11 August 2009

Democracy is ours

[CU for Wednesday, 12 August 2009]

We are still working through the CU’s Basic Communism series. We have dealt with workplace matters, with class politics, and with the crucial question of The State.

Exactly what is “Basic Communism”, and how far it extends, could be a matter of discussion. Part of any “basic” exercise is surely to keep things brief and simple. It does seem essential, however, to touch upon the single biggest historic task of the Communists in the period since the founding of the Communist International (a.k.a. Third International) in 1919: National Liberation.

In 1920 the Comintern organised a Congress of the Peoples of the East. It was the first international anti-colonial congress. The Comintern recognised Communist Parties in many countries (including South Africa’s, the CPSA, in 1921). In 1928 the Comintern and the CPSA adopted the “Black Republic” policy for South Africa, making the CPSA the first South African party (it was also the first South African non-racial party) to call for black majority rule in South Africa.

This is some of our part in the story. But the worldwide story of the past century, under the impetus of the Communists more than any other single political component, has been a story of political independence of the former colonies worldwide. The masses of the world have risen time and again in National Democratic Revolutions, with the invariable support of the Communists. Our internationalist duties still continue. Any “Basic Communism” series must mention this.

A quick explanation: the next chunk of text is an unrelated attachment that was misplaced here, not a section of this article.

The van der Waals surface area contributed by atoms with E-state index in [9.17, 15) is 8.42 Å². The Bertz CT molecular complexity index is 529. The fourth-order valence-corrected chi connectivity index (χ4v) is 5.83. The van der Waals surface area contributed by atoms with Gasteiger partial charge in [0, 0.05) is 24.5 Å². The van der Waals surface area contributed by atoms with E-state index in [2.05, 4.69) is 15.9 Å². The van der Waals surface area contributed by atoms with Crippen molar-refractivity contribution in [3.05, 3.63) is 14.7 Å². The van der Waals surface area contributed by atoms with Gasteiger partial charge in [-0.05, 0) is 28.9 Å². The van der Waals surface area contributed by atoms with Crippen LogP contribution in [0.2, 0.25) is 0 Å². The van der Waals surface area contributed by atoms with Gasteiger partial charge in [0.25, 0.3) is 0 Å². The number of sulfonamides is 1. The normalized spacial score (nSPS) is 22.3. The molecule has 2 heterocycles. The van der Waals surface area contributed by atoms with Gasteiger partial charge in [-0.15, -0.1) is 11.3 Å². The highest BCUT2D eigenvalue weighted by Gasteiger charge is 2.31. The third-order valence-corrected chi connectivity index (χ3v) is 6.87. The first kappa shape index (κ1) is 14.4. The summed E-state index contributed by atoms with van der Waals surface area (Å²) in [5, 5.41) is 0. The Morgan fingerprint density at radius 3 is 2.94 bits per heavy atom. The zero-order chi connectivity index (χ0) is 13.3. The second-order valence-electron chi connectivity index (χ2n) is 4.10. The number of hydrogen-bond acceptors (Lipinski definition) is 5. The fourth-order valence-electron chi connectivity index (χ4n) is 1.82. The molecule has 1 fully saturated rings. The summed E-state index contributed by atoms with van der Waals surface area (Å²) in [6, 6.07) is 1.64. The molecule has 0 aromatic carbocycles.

Since the victories in so many (150, or more) countries, constituting the vast majority of the population of the globe, that set them free of direct colonial rule, the Imperialist powers have sought to re-impose themselves by other means. Some of those means are false claims and plain, blatant, shameless lies. Some of these lies came from the mouth of US President Barack Obama very recently when he spoke in Ghana to the effect that Africa’s problems are self-induced. This is an old story, which we can say is just an attempt to blame the victims of Imperialist aggression, while the Imperialist perpetrators get to stand in the positions of judges and advisors, and even “donors”, as if they are not thieves, in fact.

As an example of one who has made the anti-Imperialist case very well in this regard, we use the Tanzanian professor Issa Shivji [pictured], to remind us that it is we who are the humanists now, and it is the Imperialists who are the barbarians, a message also reinforced by Kenan Malik’s short linked piece.

Click on these links:

The Struggle for Democracy & Culture, Issa Shivji, 2003 (5035 words)

All Cultures Are Not Equal, Kenan Malik, 2002 (1838 words)


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